Tributes have been paid to Steyning stalwart Marlene Carman, who died just before Christmas.
Mrs Carman served on Steyning Parish Council for nearly 26 years, having first been elected in 1987.
In the early years, she was chairman and vice- chairman of the council, and she served on all its main committees.
David Barling, who was chairman of the parish council when Marlene retired in March, 2013, said: “I had the privilege of serving on Steyning Parish Council with Marlene for many years.
“She was always helpful and a real supporter of the town, and did so much hard work, not only on the parish council but also in local groups such as Steyning in Bloom and The Conservation Volunteers.
“Marlene was a stalwart of Steyning and will be sadly missed.”
Mrs Carman was known as a tower of strength, always showing great enthusiasm.
A countryside specialist, Mrs Carman helped out with jobs like gardening in public areas in the town and was chairman of both Steyning in Bloom and Steyning and District Community Partnership.
Charles Ashby, chairman of Steyning Horticultural Society, said: “If it wasn’t for Marlene’s enthusiasm and hard work, Steyning in Bloom would never have got off the ground.
“She and her team would put up all of the hanging baskets and plant the flower tubs in the town. She also cleaned the streets and got rid of all the weeds.”
Mrs Carman was the first person to receive a Steyning Millennium Award, introduced by the parish council in 2000.
Sue Rogers, parish and district councillor, said Mrs Carman had been a very generous member of the community.
“She gave her time and skills in many aspects of community life over many years,” she added.
“Marlene made a substantial contribution to the work of the parish council and her love and knowledge of the countryside was focused into projects that will remain a lasting legacy to her.
“Many people will miss Marlene but she will be warmly remembered.”
District councillor George Cockman said Mrs Carman had been a champion of the community for the best part of 40 years.
“And some champion!” he added. “She took initiative after initiative to ‘make a difference’ in all sorts of situations in and around Steyning.”
Having spent her early life in Steyning, she then moved to East Sussex, where she met and married Gary. The couple set up home back in Steyning, where they became a familiar sight with a string of dalmatians.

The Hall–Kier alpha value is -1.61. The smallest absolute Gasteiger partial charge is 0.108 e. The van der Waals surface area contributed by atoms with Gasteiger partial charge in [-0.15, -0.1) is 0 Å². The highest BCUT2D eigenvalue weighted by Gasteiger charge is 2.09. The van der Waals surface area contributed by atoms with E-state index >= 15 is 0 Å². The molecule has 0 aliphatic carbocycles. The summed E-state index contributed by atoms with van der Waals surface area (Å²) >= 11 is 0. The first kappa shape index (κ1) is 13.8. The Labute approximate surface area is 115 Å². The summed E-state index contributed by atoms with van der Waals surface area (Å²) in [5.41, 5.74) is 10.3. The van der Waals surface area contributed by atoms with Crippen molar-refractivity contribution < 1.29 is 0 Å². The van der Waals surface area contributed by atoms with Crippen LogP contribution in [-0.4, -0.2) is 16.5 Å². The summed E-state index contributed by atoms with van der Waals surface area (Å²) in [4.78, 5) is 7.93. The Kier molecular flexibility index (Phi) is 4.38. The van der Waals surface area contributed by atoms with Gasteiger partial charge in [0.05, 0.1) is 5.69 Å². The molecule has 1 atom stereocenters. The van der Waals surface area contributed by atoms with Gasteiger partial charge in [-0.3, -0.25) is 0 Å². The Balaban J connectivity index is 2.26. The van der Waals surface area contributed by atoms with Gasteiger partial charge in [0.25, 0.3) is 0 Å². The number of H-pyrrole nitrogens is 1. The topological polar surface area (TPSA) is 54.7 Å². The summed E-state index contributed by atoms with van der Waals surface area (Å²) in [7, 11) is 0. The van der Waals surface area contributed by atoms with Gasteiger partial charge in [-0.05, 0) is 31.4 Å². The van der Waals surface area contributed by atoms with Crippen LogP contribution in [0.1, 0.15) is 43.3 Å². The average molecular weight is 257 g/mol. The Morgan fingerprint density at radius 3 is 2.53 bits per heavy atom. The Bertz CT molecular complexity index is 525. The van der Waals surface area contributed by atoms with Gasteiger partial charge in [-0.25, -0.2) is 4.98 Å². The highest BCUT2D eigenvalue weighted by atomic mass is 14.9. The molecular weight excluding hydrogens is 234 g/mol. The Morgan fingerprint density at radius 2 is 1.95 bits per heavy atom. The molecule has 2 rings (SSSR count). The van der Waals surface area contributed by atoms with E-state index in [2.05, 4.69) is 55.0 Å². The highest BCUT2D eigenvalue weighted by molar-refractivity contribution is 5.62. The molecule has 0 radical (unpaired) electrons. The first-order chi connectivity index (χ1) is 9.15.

“In those days, she was so shy that it was always Gary who had to answer the door,” recalled Mr Cockman.
She took an evening class in jewellery making and became involved in the administration, at a time when adult education was enjoying a new lease of life.
“Marlene not only collected fees and made up registers, she suggested new classes and tutors – administration was transformed into evangelism,” said Mr Cockman.
“As the classes grew, Marlene recognised that the work was largely fragmented, even when they met on the same site, so entirely on her own initiative, she set and ran an interval canteen. This gave the Chanctonbury Centres, as the enterprise was now called, a heart and soul, as well as a function. Those were very happy and progressive years.”
The experience gave Mrs Carman many new contacts and encouraged her to contribute in new ways.
When she helped with the floral decoration of Steyning Grammar School’s Shooting Field site for a major county event, she spotted the opportunity to use the flowers in the town once it was over, and the seed was sown for what became Steyning In Bloom.
Mr Cockman said: “Again, Marlene was involved not only with negotiations with a local nurseryman and Horsham District Council, but on many summer evenings she could be seen with Gary and the water bowser freshening up scores of baskets attached to lamp-posts throughout the town.”
It was around this time that she became a parish councillor and she was chairman during years of controversy in Steyning.
Mrs Carman argued fiercely for new sports facilities to be located at Steyning Grammar School, rather than the Steyning Centre, as some councillors had suggested. Mr Cockman said history had proved her right.
The funeral was held at Worthing Crematorium on Tuesday. Mr Carman died in October, 2012.